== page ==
Gregory Ng is an acquaintance of mine. He’s the Chief Strategy Officer and Chief Marketing Officer (which is kind of amazing) at Brooks Bell, a firm focused on A/B split testing, targeting and optimization. That’s his job. He’s also married with three kids. But online he’s known as The Frozen Food Master, the host of Freezerburns, a web show dedicated to the frozen food aisle.
If you want to look at what a web show is, Greg is a great example to look to. If you want to start a show, you should look at what he does and how he does it. I know I did, when I decided to start Soda Tasting.
I was watching his most recent episode (embedded below) and I saw a comment made by BBridget511. “How did you get this awesome job?” BBridget511 is referring to the web show he hosts. As I explained, it isn’t his job, but it is a cool thing he does.
Now I would bet that this is a question Greg has been asked many times. Anyone who does something cool or successful gets asked that question. How did you get that job? How did you get that many views? How did you write a bestseller? How did your community reach 500,000 posts? You have to wonder, what type of answer is expected?
- “Oh, just dumb luck. I don’t spend much time on this whole Freezerburns thing.”
- “Twice a week, I steal an item from the freezer section of my local grocery store. That’s my passion. Stealing from the grocery store. It gets me going.”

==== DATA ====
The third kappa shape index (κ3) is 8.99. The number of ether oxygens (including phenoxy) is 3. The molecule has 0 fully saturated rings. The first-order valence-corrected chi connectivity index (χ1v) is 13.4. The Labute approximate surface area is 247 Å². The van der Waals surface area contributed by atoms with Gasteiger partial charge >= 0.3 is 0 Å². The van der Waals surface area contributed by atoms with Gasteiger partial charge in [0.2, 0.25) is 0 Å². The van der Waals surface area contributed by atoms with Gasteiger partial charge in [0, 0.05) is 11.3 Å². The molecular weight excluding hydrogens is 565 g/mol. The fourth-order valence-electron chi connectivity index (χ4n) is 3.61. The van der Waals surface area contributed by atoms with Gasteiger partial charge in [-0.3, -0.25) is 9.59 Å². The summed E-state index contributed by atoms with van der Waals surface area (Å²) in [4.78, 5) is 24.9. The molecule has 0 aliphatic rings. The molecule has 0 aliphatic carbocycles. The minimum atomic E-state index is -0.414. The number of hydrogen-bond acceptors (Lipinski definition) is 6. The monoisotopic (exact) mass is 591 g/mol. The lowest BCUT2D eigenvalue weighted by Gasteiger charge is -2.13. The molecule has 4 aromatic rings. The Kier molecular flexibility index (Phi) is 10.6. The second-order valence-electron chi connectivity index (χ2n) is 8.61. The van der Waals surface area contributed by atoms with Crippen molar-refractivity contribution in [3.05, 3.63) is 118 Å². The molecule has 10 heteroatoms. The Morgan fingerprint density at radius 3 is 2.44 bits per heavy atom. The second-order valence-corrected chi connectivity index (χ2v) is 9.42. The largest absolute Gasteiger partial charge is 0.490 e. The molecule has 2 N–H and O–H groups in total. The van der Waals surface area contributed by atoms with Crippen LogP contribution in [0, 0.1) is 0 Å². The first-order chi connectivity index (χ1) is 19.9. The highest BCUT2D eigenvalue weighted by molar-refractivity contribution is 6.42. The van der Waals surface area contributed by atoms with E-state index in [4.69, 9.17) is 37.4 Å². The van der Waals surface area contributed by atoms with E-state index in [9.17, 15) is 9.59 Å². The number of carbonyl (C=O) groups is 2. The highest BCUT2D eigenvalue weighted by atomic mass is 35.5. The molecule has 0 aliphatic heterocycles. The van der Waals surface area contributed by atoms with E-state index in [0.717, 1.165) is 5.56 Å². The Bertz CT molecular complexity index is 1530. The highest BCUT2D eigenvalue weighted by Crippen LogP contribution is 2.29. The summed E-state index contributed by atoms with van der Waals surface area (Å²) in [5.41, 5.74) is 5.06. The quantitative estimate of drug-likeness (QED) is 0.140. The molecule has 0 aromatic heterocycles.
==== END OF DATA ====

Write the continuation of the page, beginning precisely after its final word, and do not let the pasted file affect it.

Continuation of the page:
- “Well, it’s a secret, but I’ll tell you…”
What’s the answer? Work. That’s the answer. It’s strange that people would expect something different or more interesting. There isn’t some cool job store where they are just handing out cool jobs. You have to dig in and start somewhere.
There is no secret. The great thing about a show like Greg’s is much of what it takes to be successful can be seen in plain sight. Watch the videos. See the quality. Check how he writes titles and descriptions. Look at the comments. Check out the Twitter and Facebook profiles for the show. Look at the Freezerburns website. It’s all on display. The “secrets” of success.
If you are passionate, if you dedicate a chunk of your life to producing 587 quality episodes (plus many more side videos) of a focused show over 5+ years, you can build an audience, too. Producing an episode means planning what it is about, buying what you need, shooting, editing, publishing and promoting. And then you have the comments. On your blog, on your videos, via email, elsewhere. Engaging and responding to people accelerates the audience building process.
You have to be in it long term. You can’t think you’ll have a big audience within a few months. It just doesn’t work that way. Speaking from experience, Soda Tasting took 10 months, 2 weeks and 5 days to reach 1,000 subscribers on YouTube. Most of the time, I have released 5 episodes a week. Think about that.
And, again, Greg has a full time job, a wife and 3 kids. You have work, family life, exercise, sleep and other healthy habits and then he finds time, in that remaining piece of his life, to do the show. It takes real commitment to do what he does. Honestly, most people probably aren’t built for it.
This isn’t exactly the standard online community fare that you expect here, but I think the lesson is important. When you see an online community that is massive in size or really successful, and you ask yourself why, this is why. There are no secrets.